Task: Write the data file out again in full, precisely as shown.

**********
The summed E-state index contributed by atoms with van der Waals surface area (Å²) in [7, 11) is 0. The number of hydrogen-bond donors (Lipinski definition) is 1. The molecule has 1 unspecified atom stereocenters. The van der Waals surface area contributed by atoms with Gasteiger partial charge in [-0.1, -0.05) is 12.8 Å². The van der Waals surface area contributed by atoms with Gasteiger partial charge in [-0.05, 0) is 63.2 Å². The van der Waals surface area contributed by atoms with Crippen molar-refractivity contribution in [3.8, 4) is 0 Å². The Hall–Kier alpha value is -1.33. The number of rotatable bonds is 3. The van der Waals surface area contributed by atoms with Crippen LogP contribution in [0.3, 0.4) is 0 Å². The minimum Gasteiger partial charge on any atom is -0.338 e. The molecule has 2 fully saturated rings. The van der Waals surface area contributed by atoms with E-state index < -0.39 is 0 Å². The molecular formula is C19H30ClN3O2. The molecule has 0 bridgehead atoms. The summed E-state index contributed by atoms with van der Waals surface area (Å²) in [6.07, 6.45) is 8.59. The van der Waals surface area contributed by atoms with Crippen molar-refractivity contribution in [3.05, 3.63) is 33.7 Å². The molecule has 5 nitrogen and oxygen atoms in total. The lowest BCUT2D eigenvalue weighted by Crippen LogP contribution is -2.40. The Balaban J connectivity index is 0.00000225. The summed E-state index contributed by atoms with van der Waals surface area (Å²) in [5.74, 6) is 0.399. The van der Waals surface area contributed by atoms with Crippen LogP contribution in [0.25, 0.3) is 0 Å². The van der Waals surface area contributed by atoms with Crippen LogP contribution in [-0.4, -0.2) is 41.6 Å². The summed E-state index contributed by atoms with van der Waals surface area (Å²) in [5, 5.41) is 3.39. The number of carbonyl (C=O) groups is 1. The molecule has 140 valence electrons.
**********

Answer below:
The summed E-state index contributed by atoms with van der Waals surface area (Å²) in [7, 11) is 0. The number of hydrogen-bond donors (Lipinski definition) is 1. The molecule has 1 unspecified atom stereocenters. The van der Waals surface area contributed by atoms with Gasteiger partial charge in [-0.1, -0.05) is 12.8 Å². The van der Waals surface area contributed by atoms with Gasteiger partial charge in [-0.05, 0) is 63.2 Å². The van der Waals surface area contributed by atoms with Crippen molar-refractivity contribution in [3.8, 4) is 0 Å². The Hall–Kier alpha value is -1.33. The number of rotatable bonds is 3. The van der Waals surface area contributed by atoms with Crippen LogP contribution in [0.3, 0.4) is 0 Å². The minimum Gasteiger partial charge on any atom is -0.338 e. The molecule has 2 fully saturated rings. The van der Waals surface area contributed by atoms with E-state index < -0.39 is 0 Å². The molecular formula is C19H30ClN3O2. The molecule has 0 bridgehead atoms. The summed E-state index contributed by atoms with van der Waals surface area (Å²) in [6.07, 6.45) is 8.59. The van der Waals surface area contributed by atoms with Crippen molar-refractivity contribution in [3.05, 3.63) is 33.7 Å². The molecule has 5 nitrogen and oxygen atoms in total. The lowest BCUT2D eigenvalue weighted by Crippen LogP contribution is -2.40. The Balaban J connectivity index is 0.00000225. The summed E-state index contributed by atoms with van der Waals surface area (Å²) in [5.74, 6) is 0.399. The van der Waals surface area contributed by atoms with Crippen LogP contribution in [0.25, 0.3) is 0 Å². The van der Waals surface area contributed by atoms with Crippen LogP contribution in [-0.4, -0.2) is 41.6 Å². The summed E-state index contributed by atoms with van der Waals surface area (Å²) in [5, 5.41) is 3.39. The number of carbonyl (C=O) groups is 1. The molecule has 140 valence electrons.